“Good afternoon,” he said cheerfully. Then he stopped and said, “Be careful. That’s a fairy ring behind you. You don’t want to accidentally hop into it.”

“I know,” Molly replied. She tried not sound as if she had been crying. She took a few hops away from the circle.

“My name is Peter,” said the other rabbit. “Is something wrong?”

Molly didn’t want him to know that she was really a human, so she said, “I’m just having a bad day.”

“And its about to get worse,” said another voice from the edge of the clearing.

A shadow fell over them. Molly and Peter turned. A tall, dirty looking fox with beady eyes stared at them. His ragged red fur was long and stringy, and he hadn’t washed in days. At his side slouched a shorter, darker fox who looked just as dirty and ragged.

Molly and Peter turned and bolted. The two foxes chased after them. Molly ducked between two bushes and Peter followed. They scrambled over some tree roots and ran toward another row of bushes. They could hear the foxes stumbling over each other as they tried to follow through the narrow space.

Molly ducked into a small hollow and Peter followed. There was just enough room for them both. They sat down to catch their breath.

“What do we do now?” panted Molly.

“Just keep running and hiding,” replied Peter. “Like we always do.” He rubbed his nose with his paw. “I hate being a rabbit, don’t you?”

Molly nodded in agreement. Then she had a thought. “I know how we can beat those foxes, but we need to get back to the clearing where the fairy ring is. Do you think we can do it?”

“Shh,” whispered Peter. He waved his ears and twitched his nose. “I think they’re getting closer. Stay here while I lead them away. We’ll meet back at the clearing to try your plan.”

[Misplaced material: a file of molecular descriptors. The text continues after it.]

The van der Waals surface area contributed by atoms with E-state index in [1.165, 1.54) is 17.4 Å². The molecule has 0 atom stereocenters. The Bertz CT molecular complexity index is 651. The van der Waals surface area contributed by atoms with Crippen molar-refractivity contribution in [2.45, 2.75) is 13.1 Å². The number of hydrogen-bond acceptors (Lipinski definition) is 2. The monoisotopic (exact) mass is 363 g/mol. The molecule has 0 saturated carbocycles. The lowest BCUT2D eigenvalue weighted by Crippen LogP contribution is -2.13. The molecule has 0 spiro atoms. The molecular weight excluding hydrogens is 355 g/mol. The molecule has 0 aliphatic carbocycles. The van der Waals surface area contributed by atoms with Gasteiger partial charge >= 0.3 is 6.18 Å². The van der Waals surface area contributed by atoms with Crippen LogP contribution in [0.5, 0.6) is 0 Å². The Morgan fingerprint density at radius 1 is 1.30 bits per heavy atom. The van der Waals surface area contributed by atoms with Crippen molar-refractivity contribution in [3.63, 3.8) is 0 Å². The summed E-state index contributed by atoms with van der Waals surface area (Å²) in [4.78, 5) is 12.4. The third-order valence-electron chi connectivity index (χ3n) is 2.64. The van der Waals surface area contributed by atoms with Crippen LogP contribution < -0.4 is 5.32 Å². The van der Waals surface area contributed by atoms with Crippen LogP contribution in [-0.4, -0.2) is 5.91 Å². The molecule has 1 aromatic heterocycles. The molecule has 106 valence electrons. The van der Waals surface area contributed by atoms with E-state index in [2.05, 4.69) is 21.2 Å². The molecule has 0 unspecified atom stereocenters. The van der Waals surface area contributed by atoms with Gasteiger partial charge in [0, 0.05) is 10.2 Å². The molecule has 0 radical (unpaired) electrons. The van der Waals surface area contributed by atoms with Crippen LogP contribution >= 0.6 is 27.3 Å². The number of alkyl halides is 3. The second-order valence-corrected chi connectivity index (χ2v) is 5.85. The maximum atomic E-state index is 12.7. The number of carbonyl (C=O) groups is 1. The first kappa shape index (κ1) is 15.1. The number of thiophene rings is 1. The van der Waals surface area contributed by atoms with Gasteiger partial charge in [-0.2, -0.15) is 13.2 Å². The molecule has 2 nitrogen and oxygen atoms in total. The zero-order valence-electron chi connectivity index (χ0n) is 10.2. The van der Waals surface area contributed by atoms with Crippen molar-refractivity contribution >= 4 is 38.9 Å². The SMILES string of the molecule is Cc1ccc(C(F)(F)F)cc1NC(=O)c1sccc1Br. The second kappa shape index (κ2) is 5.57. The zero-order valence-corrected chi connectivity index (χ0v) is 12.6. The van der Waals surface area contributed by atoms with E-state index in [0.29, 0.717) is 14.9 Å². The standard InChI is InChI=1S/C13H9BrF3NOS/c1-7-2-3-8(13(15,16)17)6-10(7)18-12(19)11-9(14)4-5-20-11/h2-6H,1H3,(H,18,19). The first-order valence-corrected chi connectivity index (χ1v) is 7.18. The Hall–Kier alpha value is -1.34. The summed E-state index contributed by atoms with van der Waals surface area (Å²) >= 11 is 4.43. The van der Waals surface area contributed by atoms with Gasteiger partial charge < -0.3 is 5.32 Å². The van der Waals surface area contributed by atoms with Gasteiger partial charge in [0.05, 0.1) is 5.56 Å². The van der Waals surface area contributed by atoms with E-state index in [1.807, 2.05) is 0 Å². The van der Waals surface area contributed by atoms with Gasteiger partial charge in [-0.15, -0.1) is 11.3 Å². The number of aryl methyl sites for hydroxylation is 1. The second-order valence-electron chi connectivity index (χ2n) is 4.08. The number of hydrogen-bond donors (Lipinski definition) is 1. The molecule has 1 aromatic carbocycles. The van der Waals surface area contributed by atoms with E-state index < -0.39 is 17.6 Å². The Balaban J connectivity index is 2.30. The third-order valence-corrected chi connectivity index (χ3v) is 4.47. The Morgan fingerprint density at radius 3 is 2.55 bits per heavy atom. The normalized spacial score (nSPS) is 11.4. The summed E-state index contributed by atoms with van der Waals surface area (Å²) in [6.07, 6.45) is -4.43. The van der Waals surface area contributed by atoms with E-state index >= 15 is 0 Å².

Without waiting for her answer, Peter hopped out of the hollow. The two foxes saw him immediately and followed him into the woods.

Molly waited a few seconds and then headed for the clearing. “I hope he’ll be alright,” she said to herself as she hurried along. “He was very brave to lead those foxes away, risking his own life for me. And he didn’t hesitate about trying my plan, even without knowing what it is. Now I hope it works the way I think it will.”

The clearing was still empty when Molly arrived. She hopped over to the edge of the fairy ring. A moment later there was a rustling in the bushes and Peter came racing out, followed by the two foxes.

“Quick, into the fairy ring with me!” shouted Molly.

Peter looked surprised, but he did as she said. They hopped into the ring together. The foxes stopped at the edge.

Suddenly, Molly felt herself growing. Her ears shrank, she stood up on her hind legs, and her nose stopped twitching. She was herself, looking down on a frightened brown rabbit and two startled foxes.

“Excellent,” laughed the yellow fairy from his tree branch. He had appeared there when no one was looking and now smiled cheerfully at Molly. “I see that you’ve brought another victim and broken your own spell. You are free to go.”

The foxes backed slowly away as Molly stepped out of the fairy ring. This time she kept her human form.

The little man now spoke to Peter. “It is your turn to be punished. When you step out of that ring, you will be transformed into a tall human with tiny ears and no tail at all. In order to break the spell, you must—”

“Never mind,” said Peter, hopping out of the fairy ring. Before Molly’s eyes, Peter turned into a handsome young man with brown hair and dark eyes. The foxes turned and ran.

Princess Molly had found the prince she was looking for. He was romantic and brave. A man who liked to do things instead of talking about them. A heroic figure that would risk anything for her, even his own life. Soon they were married, and lived happily ever after.